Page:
These items were taken from the Sun’s editions 20, 30 and 40 years ago.


July 20-21, 1979

Residents in southwest Parsons the previous night heard repeated explosions and saw 50-foot flames leaping up by the U.S. Army Reserve center, 2700 Southern. The fracas wasn’t a bomb attack but a chance for area firefighters to practice fighting propane gas fires. The Parsons Fire Department hosted the demonstration, which was one of four in the state and one of about 30 in 26 states put on by the Ranger/Pan American Insurance companies based out of Houston. About 89 firefighters from area cities and the Kansas Army Ammunition Plant attended the fire school. A 500-gallon standard tank and a pipe tree stand were used to give firefighters practice.

Merger of the Sperry Funeral Homes in Chetopa and Altamont were announced by the principals, headed by Lloyd and Irene Sperry of Chetopa. The consolidated name was Sperry-McConnell-Bath Funeral Homes. Lloyd Sperry was president of the corporation. Other stockholders were David McConnell of Chetopa and Herbert Bath of Altamont. McConnell was managing the business in Chetopa and Bath was the manager at Altamont.


July 20-21, 1989

Labette County Ambulance Service’s Oswego base would no longer operate as a full-service station after ongoing contract negotiations were complete. Dave Nicoll said although final plans hadn’t been made, ambulance repair work probably would be done at the station and part of the building at 810 Eighth would be rented out. Dave and Joan Nicoll planned to continue to operate their Parsons base to provide service to the north part of the county.

Three police officers were called to pull three marijuana weeds that had managed to take root along the north side of Main Street just a few feet west of the Labette Creek bridge. Police Chief Neal Wilkerson said the plants were growing along with other weeds and looked like normal weeds from a distance, which could account for the Main Street marijuana growing to be 4 feet high. Officers were notified of the illegal plants by a citizen’s report.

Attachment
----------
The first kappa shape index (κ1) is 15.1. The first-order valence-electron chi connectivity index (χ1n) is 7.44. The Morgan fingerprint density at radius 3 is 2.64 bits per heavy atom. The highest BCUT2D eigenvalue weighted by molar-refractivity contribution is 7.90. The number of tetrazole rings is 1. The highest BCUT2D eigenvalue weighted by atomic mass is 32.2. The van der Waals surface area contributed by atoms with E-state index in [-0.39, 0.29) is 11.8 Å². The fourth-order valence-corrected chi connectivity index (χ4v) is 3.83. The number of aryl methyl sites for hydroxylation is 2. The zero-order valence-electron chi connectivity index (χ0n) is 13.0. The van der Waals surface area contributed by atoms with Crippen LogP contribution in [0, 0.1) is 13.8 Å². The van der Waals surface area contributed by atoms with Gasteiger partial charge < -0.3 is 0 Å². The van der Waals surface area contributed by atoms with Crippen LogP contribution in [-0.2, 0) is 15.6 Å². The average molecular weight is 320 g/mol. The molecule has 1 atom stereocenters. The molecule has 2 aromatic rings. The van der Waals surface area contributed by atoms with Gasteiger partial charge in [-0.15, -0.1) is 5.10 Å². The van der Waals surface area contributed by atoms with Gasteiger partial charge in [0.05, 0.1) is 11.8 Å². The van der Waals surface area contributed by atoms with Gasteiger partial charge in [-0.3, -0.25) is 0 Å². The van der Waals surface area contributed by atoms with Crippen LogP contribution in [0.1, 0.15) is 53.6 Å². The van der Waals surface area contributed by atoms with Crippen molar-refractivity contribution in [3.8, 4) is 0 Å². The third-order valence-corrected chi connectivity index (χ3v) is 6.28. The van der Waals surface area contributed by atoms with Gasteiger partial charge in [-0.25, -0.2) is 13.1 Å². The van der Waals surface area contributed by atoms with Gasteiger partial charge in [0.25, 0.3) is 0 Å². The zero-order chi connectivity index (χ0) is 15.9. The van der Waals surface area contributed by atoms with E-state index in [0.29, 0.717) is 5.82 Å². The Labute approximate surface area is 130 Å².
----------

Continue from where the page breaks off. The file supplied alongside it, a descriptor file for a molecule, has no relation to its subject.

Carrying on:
A mere tenth of a point separated Annie Elsen from a national championship in tumbling. As it was, the 14-year-old Parsons girl happily claimed the second-place, silver medal in the 13-14 division of the American Trampoline and Tumbling Association Championships in Ogden, Utah.


July 20-21, 1999

The Parsons City Commission rejected an ordinance that would have required hunters to buy a permit to hunt on city-owned land near Lake Parsons. The ordinance was part of an update of city codes that City Attorney Richard Dearth and his staff had been working on for several months. Commissioner Anita Westervelt said she would like to see no fee charged for a permit but a higher fine to pay if caught hunting without one. Commissioner Tommey McLarty and Mayor Bob Bartelli voted against the ordinance while Westervelt and Commissioner Bill Wheat voted for it. Commissioner Marvin McKnight didn’t attend the meeting.

The Labette Community College Board of Trustees was going to look further into selling the college’s 28.66-acre farm north of town. LCC obtained the farm in September 1981 through a lease-purchase agreement with the LCC Endowment Association for $95,332. For several years the property was used for rodeo club activities and one time the metal building was used for welding classes. Most recently the college’s only use had been to sponsor a gardening program for senior citizens. The property had been leased out since 1989.

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